Located in the south-eastern corner of Bodmin
Moor, the setting for this Area is characterised entirely by open,
exposed, granite moorland, mostly above 300m OD. Nowhere else
within the nominated Site are such extensive mining remains found
that date from such a limited period of operation (1840-90). They
reflect a good example of a ‘boom to bust’ Cornish copper mining
This area lies in the south-eastern corner of Bodmin Moor.
Although, like the other Cornish granite uplands and Dartmoor to
the east, this area had been extremely productive during the
medieval and post-medieval periods when its alluvial and eluvial
tin ore was worked by extensive streamworks, the evidence for the
working of the tin lodes which underlaid these moors suggests only
shallow, relatively small scale operations. Much of the land was
regarded as little more than poor, exposed, upland sheep country.
This was to change in 1836, however, when a small group of
prospectors located a major east-west copper lode traversing the
Seaton Valley on the southern slopes of Caradon Hill. Within four
years mines were being established everywhere within the district
in an attempt either to find extensions of the South Caradon lode
to the east or west, or to find others parallel to it. To the
north, the old Clanacombe and Stowes mines were reopened as
Phoenix United – here, too, substantial resources of copper ore
were found, though with the added bonus of rich tin alongside.
Elsewhere, the attempts were less successful. The mines working
the immediate extensions of the South Caradon lodes – East
Caradon and West Caradon – were the most successful – some of
the others were little more than trials or speculations and were
soon no more than memories, whilst a small number worked patchily
for decades, barely paying their way.
The development of these important copper reserves was
initially fraught with difficulties, however. Lying far from the
coast and lacking surfaced roads it proved difficult to bring to
the area the equipment, fuel and supplies vital for the
development of the mines, and equally problematic to export the
copper ore which they were producing. It took ten years to build
the railway which was to link the mines to
Liskeard – the
nearest stannary town, and from there to the port of
Looe and it
was not until the 1850s that it linked up the majority of the
mines and quarries which had sprung up in the area.
A further problem also linked to the remoteness and general
inhospitability of the Caradon district was that there was no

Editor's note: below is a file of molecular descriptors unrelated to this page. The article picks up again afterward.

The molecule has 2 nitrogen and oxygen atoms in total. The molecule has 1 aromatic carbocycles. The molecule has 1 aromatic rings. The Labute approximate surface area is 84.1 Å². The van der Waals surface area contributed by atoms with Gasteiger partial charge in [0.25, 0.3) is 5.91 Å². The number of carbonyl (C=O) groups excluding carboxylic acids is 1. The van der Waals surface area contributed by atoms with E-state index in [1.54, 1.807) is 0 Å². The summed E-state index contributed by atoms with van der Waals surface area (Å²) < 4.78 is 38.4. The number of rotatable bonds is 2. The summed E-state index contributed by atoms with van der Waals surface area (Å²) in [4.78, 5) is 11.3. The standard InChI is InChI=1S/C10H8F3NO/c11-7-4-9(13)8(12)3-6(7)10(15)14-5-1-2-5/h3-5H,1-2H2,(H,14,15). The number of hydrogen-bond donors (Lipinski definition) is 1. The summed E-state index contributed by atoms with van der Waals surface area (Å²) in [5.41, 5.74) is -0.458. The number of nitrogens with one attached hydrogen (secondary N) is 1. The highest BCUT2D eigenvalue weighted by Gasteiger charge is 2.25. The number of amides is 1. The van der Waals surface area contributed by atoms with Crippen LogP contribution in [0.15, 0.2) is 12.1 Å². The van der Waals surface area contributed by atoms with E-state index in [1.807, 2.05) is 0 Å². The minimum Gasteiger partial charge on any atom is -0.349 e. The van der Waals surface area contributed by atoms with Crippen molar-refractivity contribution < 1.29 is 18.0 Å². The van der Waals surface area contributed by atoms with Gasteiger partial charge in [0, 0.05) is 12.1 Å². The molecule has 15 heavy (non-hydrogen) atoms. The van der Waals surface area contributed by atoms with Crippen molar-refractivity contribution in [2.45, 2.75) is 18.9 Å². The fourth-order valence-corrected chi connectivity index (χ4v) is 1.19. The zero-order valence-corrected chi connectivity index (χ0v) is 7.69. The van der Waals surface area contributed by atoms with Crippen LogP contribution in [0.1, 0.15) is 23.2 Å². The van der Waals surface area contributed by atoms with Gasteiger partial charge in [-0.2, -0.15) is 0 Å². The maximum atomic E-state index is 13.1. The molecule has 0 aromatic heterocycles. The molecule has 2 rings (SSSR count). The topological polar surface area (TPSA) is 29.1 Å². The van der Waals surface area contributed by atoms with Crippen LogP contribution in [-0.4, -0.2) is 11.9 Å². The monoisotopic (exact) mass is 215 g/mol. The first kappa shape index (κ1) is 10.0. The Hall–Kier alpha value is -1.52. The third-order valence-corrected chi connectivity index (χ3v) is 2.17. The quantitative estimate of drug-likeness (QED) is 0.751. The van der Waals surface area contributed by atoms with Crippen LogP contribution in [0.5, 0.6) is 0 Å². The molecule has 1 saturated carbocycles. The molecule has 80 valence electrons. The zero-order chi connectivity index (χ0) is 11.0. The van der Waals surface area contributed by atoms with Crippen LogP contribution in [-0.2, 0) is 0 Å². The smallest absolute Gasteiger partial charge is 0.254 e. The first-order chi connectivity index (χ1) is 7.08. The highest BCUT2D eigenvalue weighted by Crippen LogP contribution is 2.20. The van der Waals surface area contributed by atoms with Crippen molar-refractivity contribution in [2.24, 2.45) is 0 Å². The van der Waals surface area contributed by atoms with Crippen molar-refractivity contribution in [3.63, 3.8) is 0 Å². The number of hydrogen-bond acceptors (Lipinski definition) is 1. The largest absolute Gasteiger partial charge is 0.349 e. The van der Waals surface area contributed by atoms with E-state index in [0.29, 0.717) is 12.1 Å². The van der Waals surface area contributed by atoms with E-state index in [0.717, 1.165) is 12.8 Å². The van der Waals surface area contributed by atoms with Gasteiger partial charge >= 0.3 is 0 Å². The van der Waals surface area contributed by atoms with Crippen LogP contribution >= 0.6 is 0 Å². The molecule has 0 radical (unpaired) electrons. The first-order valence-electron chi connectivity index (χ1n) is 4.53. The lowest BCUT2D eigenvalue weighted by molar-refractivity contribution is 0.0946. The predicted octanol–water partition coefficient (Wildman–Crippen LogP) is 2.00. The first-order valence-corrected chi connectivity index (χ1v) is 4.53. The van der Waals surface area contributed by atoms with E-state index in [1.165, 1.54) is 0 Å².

tradition of settlement in the area. As the mines became
established, thousands of miners drawn from all over Cornwall
initially established shanty towns on the exposed downs. Although
these had something of a reputation for lawlessness they were
short-lived, and new settlements of terraced cottages, complete
with chapels and schools were soon being built near the mines.
Minions (originally called Cheesewring Railway),
Upton Cross, Common Moor and
Nest were all established during this period,
St Cleer and
Henwood expanded substantially to house the incomers, whilst
Liskeard rapidly developed into the administrative centre for the
Mining records show that over 650,000 tons of copper ore was
mined within the district in little less than three decades.
Inevitably, given the internationalisation of copper mining during
this period, however, the boom was short-lived. As copper prices
slumped, the smaller and less successful mines quickly went to the
wall, and even the greatest amongst them – South Caradon –
survived until the 1880s only by dint of its prodigious output.
Phoenix United continued to work its rich tin lodes for a little
longer, but its closure spelt the end for the railway and for the
quarries which that had sustained. By the end of the 19th
century peace and quiet had returned to the moor. An ambitious
attempt to rework the Phoenix lodes during the first decade of the
20th century came to nothing, as did a re-prospection
of the Silver Valley lodes on Craddock Moor for wolfram during the
Second World War.
With so little pressure for redevelopment or re-use, sites
within the Caradon Hill mining district have by and large, escaped
clearance and demolition, though neglect has taken its toll of
many buildings, some of which are now in a precarious state. The
establishment by Caradon District Council of a Countryside Officer
for south-east Bodmin Moor and the conversion of an engine house
into a visitor centre are, however, the first steps in an
ambitious project to conserve the impressive remains of the
industrial heritage of the area. A local website (http://www.minions-cornwall.co.uk/)
contains further information about the area and its mines.